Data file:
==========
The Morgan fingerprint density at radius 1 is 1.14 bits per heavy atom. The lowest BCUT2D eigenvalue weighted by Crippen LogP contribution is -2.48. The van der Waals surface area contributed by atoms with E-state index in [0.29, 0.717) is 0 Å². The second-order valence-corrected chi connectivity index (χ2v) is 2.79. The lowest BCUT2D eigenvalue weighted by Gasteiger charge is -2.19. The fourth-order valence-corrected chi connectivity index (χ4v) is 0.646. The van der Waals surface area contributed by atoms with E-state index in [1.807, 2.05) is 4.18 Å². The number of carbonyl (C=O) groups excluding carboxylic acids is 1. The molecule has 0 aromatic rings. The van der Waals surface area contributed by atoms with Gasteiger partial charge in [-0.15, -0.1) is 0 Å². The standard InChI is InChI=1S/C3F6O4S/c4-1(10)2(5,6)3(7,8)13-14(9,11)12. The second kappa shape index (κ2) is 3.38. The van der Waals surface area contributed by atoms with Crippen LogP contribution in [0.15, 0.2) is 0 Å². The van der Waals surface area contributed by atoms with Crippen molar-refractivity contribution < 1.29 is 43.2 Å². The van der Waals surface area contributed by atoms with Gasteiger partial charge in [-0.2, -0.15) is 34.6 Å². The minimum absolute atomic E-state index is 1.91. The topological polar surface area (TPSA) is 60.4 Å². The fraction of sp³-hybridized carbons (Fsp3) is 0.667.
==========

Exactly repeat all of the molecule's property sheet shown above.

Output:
The Morgan fingerprint density at radius 1 is 1.14 bits per heavy atom. The lowest BCUT2D eigenvalue weighted by Crippen LogP contribution is -2.48. The van der Waals surface area contributed by atoms with E-state index in [0.29, 0.717) is 0 Å². The second-order valence-corrected chi connectivity index (χ2v) is 2.79. The lowest BCUT2D eigenvalue weighted by Gasteiger charge is -2.19. The fourth-order valence-corrected chi connectivity index (χ4v) is 0.646. The van der Waals surface area contributed by atoms with E-state index in [1.807, 2.05) is 4.18 Å². The number of carbonyl (C=O) groups excluding carboxylic acids is 1. The molecule has 0 aromatic rings. The van der Waals surface area contributed by atoms with Gasteiger partial charge in [-0.15, -0.1) is 0 Å². The standard InChI is InChI=1S/C3F6O4S/c4-1(10)2(5,6)3(7,8)13-14(9,11)12. The second kappa shape index (κ2) is 3.38. The van der Waals surface area contributed by atoms with Crippen LogP contribution in [0.15, 0.2) is 0 Å². The van der Waals surface area contributed by atoms with Crippen molar-refractivity contribution < 1.29 is 43.2 Å². The van der Waals surface area contributed by atoms with Gasteiger partial charge in [-0.2, -0.15) is 34.6 Å². The minimum absolute atomic E-state index is 1.91. The topological polar surface area (TPSA) is 60.4 Å². The fraction of sp³-hybridized carbons (Fsp3) is 0.667.